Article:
The Rival Queens

The Rival Queens

Catherine De' Medici, Her Daughter Marguerite De Valois, and the Betrayal That Ignited A Kingdom

Book - 2015
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Goldstone documents the turbulent mother-daughter relationship between Catherine de' Medici and Marguerite de Valois to explore the court politics, assassinations, espionage and betrayals that shaped their time.
Publisher: New York, NY :, Little, Brown, and Company,, 2015
Edition: First edition
ISBN: 9780316409650
0316409650
Call Number: 944 G5789r
Characteristics: xii, ̀434 pages, 8 unnumbered pages of plates : color illustrations, map, genealogical table ; 24 cm

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MGallagher
Aug 31, 2017

This is a wonderfully interesting biography of these two queens, very well written by a great author. I highly recommended this book to anybody who is interested in the history of 16th century France.

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RobertPowers
Dec 08, 2015

I've always found the 1500s a fascinating period in history. Before moving on to learn more about the Habsbergs I discovered this wonderfully entertaining book on Catherine de' Medici and her own daughter the Queen of Navarre. (A fictionally compressed view of their relationship was made in France called La Reine Margot or Queen Margot which is available at the library. Bloody, sexy and virile.) The history of the civil wars is certainly fascinating but this is told by an author with a deliciously funny sense of humour. I cannot remember the last time I laughed reading a history book. Great fun.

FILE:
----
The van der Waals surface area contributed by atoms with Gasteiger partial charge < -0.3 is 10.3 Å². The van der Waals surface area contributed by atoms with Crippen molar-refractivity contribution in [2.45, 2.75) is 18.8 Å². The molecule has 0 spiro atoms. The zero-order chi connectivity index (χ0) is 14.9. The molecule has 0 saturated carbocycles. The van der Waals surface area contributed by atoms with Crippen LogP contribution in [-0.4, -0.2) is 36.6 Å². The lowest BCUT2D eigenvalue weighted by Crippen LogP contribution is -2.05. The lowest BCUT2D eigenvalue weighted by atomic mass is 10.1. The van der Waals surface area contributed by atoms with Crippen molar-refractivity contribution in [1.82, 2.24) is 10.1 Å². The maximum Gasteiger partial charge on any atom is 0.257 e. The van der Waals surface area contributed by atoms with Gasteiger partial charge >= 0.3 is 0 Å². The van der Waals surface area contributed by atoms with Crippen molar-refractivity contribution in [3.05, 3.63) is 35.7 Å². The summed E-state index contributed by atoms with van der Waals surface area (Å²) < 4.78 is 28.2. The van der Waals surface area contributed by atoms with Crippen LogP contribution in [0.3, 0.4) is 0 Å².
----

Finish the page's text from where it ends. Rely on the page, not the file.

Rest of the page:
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DorisWaggoner
Sep 10, 2015

The damage dysfunctional families cause can reverberate down the generations. That's bad enough. When the families are rulers, the reverberations are even more widespread. Catherine d' Medici was raised, more or less, by her uncle the Pope after her parents died. He sent her to France to marry the second son of the king. Barren Catherine couldn't compete with Henri's beloved mistress, which became important when the first son, the heir to the throne, died. When Catherine did have multiple children by her husband, now King Henri II, she made the mistake of choosing favorites. Her youngest, Marguerite de Valois, the family beauty, was on the bottom of the heap, never getting her mother's favorable attention. Catherine used all her children as political pawns, as she'd been used, none more than Marguerite. She married her off to her cousin Henry of Navarre, who was a Huguenot in a heavily Catholic country. Their wedding sparked the Saint Bartholomew's Day Massacre, in the mid 1500s, and the couple ended up hating each other. Goldstone's research is deep and sound. Catherine is clearly the heavy, and Marguerite the nearly blameless victim. Probably things were a bit more even than that, though Catherine had the upper hand in terms of power. Goldstone overstates her case in her titles; this is no exception. Still, a fascinating view of a difficult century for France.

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